Since March 1, U.S. administration officials have been ratcheting-up the "fear factor" and creating what they hope will serve as a plausible scenario that justifies a new round of attacks against Venezuela. Wednesday's "discovery" by Colombian officials of "66 pounds of low grade uranium" outside Bogotá, is certainly following Washington's playbook in this regard.

However, as the "dodgy dossier" continues to be exposed as a fraudulent patch work quilt, Colombian Defense Ministry officials are scrambling for "proof" of FARC--and by implication, Ecuadorean and Venezuelan--perfidy. According to the Weekly News Update on the Americas,

On Mar. 17 the Bogotá daily El Tiempo published a photograph, supposedly from a laptop computer found at the FARC camp, which it said showed Reyes together with Ecuadoran internal and external security minister Gustavo Larrea. It was in fact a picture of Patricio Etchegaray, general secretary of the Communist Party of Argentina, who said he had a long interview with Reyes three years ago at a rebel camp. El Tiempo issued a retraction in the afternoon, saying its information came from the Colombian police. El Tiempo is partly owned by the Santos family, which currently has two members in the government: Vice President Francisco Santos Calderón and Defense Minister Juan Manuel Santos Calderón. ("Ecuador: ID Bombs Used on FARC Camp," Weekly News Update on the Americas, No. 940, March 23, 2008)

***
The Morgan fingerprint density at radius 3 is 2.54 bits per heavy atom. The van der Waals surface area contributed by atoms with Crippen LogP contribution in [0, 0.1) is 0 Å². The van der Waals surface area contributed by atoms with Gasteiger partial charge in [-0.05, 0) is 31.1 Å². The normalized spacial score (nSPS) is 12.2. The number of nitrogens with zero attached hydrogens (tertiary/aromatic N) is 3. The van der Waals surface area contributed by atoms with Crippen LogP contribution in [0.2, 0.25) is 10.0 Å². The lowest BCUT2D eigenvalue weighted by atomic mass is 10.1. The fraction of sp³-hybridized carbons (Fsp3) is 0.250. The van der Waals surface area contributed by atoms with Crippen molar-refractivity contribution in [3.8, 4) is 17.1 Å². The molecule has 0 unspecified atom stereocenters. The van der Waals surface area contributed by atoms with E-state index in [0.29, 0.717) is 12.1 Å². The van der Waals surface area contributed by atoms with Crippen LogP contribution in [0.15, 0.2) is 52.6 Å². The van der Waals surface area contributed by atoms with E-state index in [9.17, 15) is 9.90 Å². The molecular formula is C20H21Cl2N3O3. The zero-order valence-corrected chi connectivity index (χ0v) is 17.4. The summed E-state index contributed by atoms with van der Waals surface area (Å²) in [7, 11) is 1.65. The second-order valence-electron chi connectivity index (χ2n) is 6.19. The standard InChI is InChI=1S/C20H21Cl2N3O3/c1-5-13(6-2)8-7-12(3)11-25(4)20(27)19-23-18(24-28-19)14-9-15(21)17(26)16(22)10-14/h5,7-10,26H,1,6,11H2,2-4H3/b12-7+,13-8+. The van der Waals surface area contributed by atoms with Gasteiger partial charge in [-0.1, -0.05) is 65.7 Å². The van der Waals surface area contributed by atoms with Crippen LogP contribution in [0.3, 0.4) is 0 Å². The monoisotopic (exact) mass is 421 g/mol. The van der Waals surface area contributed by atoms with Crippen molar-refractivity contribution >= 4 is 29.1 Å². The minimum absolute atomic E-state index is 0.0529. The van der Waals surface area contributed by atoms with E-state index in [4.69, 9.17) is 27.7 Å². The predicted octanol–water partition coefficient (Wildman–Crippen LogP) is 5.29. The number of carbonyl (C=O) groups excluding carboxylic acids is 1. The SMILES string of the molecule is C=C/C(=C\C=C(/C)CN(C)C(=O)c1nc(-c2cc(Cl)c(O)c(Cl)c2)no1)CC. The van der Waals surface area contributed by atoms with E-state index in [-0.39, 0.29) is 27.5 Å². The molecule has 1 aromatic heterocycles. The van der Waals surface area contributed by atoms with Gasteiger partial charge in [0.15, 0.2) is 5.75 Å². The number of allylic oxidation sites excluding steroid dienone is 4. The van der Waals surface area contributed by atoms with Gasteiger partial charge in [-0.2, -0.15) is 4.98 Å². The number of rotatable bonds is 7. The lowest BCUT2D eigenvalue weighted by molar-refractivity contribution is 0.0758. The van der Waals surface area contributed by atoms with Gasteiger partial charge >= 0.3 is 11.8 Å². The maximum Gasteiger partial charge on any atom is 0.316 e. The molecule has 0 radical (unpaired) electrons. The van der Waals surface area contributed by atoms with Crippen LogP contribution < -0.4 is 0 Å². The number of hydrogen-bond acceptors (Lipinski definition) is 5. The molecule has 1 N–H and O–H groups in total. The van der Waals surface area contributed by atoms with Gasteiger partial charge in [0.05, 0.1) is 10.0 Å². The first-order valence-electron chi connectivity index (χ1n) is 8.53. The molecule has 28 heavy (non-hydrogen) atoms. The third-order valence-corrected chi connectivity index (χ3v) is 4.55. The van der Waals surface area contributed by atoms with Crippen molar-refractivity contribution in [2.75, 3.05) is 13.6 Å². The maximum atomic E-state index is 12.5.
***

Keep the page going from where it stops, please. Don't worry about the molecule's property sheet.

Undeterred by the "facts," the Miami Herald breathlessly reports,

Colombian authorities said they seized up to 66 pounds of low-grade uranium hidden off the side of a road in southern Bogotá on Wednesday, which the Colombian Defense Ministry said belonged to FARC guerrillas.

The Defense Ministry said the discovery adds weight to the evidence found in a laptop belonging to slain guerrilla leader Raúl Reyes, which showed the rebels were interested in buying and selling the uranium on the international underground market. (Frances Robles, "Colombia Says it Found Uranium Linked to FARC," Wednesday, March 26, 2008)

Accordingly, Robles reports that "informants" gave "military intelligence officers," a "sample of uranium" allegedly "acquired by FARC rebels."

The "proof": according to Armed Forces commander Freddy Padilla, the uranium "was found Wednesday, hidden near the road that leads to San Juan de Sumapaz, a longtime rebel stronghold."

The FARC have vociferously denied any uranium deal. "Only developed nations like the United States and others have the conditions and the technology required to process uranium, not a guerrilla movement that still fights for people's dignity with rifles and even sticks."